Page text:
Long-term outcome success after operative treatment for primary aldosteronism

Omar Picado, Bryan W. Whitfield, Zahra F. Khan, Mohammed Jeraq, Josefina C. Farrá, John I. Lew

Research output: Contribution to journalArticlepeer-review

Abstract

Background: Primary aldosteronism is a common cause of secondary hypertension. Resolution of hypertension and hypokalemia after adrenalectomy for primary aldosteronism is variable. This study examines preoperative factors for persistent hypertension and long-term outcome after laparoscopic adrenalectomy in patients with primary aldosteronism. Methods: We reviewed all patients who underwent laparoscopic resection for adrenal tumors from 2010 to 2018. Biochemical success was defined as normalization of hypokalemia and the aldosterone-to-renin ratio. Clinical success was defined as normalization of blood pressure requiring no antihypertensive medications. Descriptive statistics and binary logistic regression analysis were used. Results: Of 202 patients who underwent unilateral laparoscopic adrenalectomy, 37 (18%) had biochemical and clinical confirmation of primary aldosteronism. Postoperatively, biochemical success was attained in all 37 patients with primary aldosteronism. Complete, partial, and absent clinical success was achieved in 41%, 38%, and 21% of patients, respectively. Number of antihypertensives (odds ratio, 2.30 per medication; 95% confidence interval, 1.07−4.93; P < .05), duration of hypertension (odds ratio, 1.11 per year; 95% confidence interval, 1.03−1.25; P < .05), and increased body mass index (odds ratio, 1.13; 95% confidence interval, 1.01−1.29; P < .05) were preoperative factors associated with absent clinical success. Conclusion: Biochemical success is more common than clinical resolution of hypertension after adrenalectomy for primary aldosteronism. The number of antihypertensive medications, longstanding hypertension, and high body mass index are preoperative factors associated with absent clinical success.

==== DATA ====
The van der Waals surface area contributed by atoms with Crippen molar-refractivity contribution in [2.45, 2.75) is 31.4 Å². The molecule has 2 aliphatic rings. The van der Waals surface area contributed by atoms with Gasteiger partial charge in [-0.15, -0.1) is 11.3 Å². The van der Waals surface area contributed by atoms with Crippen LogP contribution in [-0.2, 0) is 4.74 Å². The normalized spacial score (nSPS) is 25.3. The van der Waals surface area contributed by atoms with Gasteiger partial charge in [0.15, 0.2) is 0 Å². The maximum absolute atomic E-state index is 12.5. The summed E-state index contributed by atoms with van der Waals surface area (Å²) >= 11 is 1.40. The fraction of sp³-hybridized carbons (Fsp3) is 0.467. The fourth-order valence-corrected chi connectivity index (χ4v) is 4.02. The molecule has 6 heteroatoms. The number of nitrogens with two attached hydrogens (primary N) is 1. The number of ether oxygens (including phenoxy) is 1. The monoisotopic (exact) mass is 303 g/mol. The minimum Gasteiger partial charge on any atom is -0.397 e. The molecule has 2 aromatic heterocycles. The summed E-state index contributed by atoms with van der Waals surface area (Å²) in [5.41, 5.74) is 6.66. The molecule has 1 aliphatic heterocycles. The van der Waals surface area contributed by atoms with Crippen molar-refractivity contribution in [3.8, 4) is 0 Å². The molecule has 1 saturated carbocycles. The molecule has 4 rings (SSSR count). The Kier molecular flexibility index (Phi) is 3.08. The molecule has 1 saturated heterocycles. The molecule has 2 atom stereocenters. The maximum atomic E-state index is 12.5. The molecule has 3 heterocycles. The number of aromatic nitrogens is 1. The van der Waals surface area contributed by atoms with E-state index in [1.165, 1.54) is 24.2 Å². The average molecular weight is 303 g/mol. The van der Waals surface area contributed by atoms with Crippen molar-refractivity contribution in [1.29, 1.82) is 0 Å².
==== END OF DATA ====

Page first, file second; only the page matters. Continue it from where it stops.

Original languageEnglish (US)
JournalSurgery (United States)
DOIs
StateAccepted/In press - 2020
Externally publishedYes

ASJC Scopus subject areas

  • Surgery

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